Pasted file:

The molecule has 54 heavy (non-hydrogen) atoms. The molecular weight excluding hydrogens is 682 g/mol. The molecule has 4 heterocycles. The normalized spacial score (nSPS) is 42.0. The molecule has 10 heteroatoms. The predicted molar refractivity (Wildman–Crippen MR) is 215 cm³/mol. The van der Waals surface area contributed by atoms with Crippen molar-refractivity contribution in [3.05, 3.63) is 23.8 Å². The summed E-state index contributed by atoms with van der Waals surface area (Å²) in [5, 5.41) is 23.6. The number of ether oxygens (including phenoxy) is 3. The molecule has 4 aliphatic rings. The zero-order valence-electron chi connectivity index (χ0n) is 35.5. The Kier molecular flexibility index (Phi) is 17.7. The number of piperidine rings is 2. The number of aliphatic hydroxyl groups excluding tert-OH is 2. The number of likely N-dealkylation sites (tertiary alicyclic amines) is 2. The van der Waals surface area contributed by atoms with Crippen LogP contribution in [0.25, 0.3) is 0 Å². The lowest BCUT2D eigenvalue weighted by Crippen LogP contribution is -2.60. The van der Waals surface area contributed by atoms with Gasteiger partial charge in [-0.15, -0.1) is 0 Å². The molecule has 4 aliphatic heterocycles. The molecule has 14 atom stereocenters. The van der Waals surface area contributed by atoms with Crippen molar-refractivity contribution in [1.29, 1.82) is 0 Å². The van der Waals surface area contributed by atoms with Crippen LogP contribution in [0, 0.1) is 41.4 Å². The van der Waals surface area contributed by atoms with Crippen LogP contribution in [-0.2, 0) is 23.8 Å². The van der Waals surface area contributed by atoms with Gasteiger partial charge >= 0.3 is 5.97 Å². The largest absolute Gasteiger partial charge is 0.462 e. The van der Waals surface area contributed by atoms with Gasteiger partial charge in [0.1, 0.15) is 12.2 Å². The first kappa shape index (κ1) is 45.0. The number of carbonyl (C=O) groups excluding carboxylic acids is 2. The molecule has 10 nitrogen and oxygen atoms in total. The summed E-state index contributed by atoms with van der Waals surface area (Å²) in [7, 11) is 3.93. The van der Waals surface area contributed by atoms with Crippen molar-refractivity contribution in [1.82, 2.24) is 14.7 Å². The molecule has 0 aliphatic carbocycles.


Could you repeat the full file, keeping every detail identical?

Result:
The molecule has 54 heavy (non-hydrogen) atoms. The molecular weight excluding hydrogens is 682 g/mol. The molecule has 4 heterocycles. The normalized spacial score (nSPS) is 42.0. The molecule has 10 heteroatoms. The predicted molar refractivity (Wildman–Crippen MR) is 215 cm³/mol. The van der Waals surface area contributed by atoms with Crippen molar-refractivity contribution in [3.05, 3.63) is 23.8 Å². The summed E-state index contributed by atoms with van der Waals surface area (Å²) in [5, 5.41) is 23.6. The number of ether oxygens (including phenoxy) is 3. The molecule has 4 aliphatic rings. The zero-order valence-electron chi connectivity index (χ0n) is 35.5. The Kier molecular flexibility index (Phi) is 17.7. The number of piperidine rings is 2. The number of aliphatic hydroxyl groups excluding tert-OH is 2. The number of likely N-dealkylation sites (tertiary alicyclic amines) is 2. The van der Waals surface area contributed by atoms with Crippen LogP contribution in [0.25, 0.3) is 0 Å². The lowest BCUT2D eigenvalue weighted by Crippen LogP contribution is -2.60. The van der Waals surface area contributed by atoms with Gasteiger partial charge in [-0.15, -0.1) is 0 Å². The molecule has 4 aliphatic heterocycles. The molecule has 14 atom stereocenters. The van der Waals surface area contributed by atoms with Crippen molar-refractivity contribution in [1.29, 1.82) is 0 Å². The van der Waals surface area contributed by atoms with Crippen LogP contribution in [0, 0.1) is 41.4 Å². The van der Waals surface area contributed by atoms with Crippen LogP contribution in [-0.2, 0) is 23.8 Å². The van der Waals surface area contributed by atoms with Gasteiger partial charge >= 0.3 is 5.97 Å². The largest absolute Gasteiger partial charge is 0.462 e. The van der Waals surface area contributed by atoms with Gasteiger partial charge in [0.1, 0.15) is 12.2 Å². The first kappa shape index (κ1) is 45.0. The number of carbonyl (C=O) groups excluding carboxylic acids is 2. The molecule has 10 nitrogen and oxygen atoms in total. The summed E-state index contributed by atoms with van der Waals surface area (Å²) in [7, 11) is 3.93. The van der Waals surface area contributed by atoms with Crippen molar-refractivity contribution in [1.82, 2.24) is 14.7 Å². The molecule has 0 aliphatic carbocycles.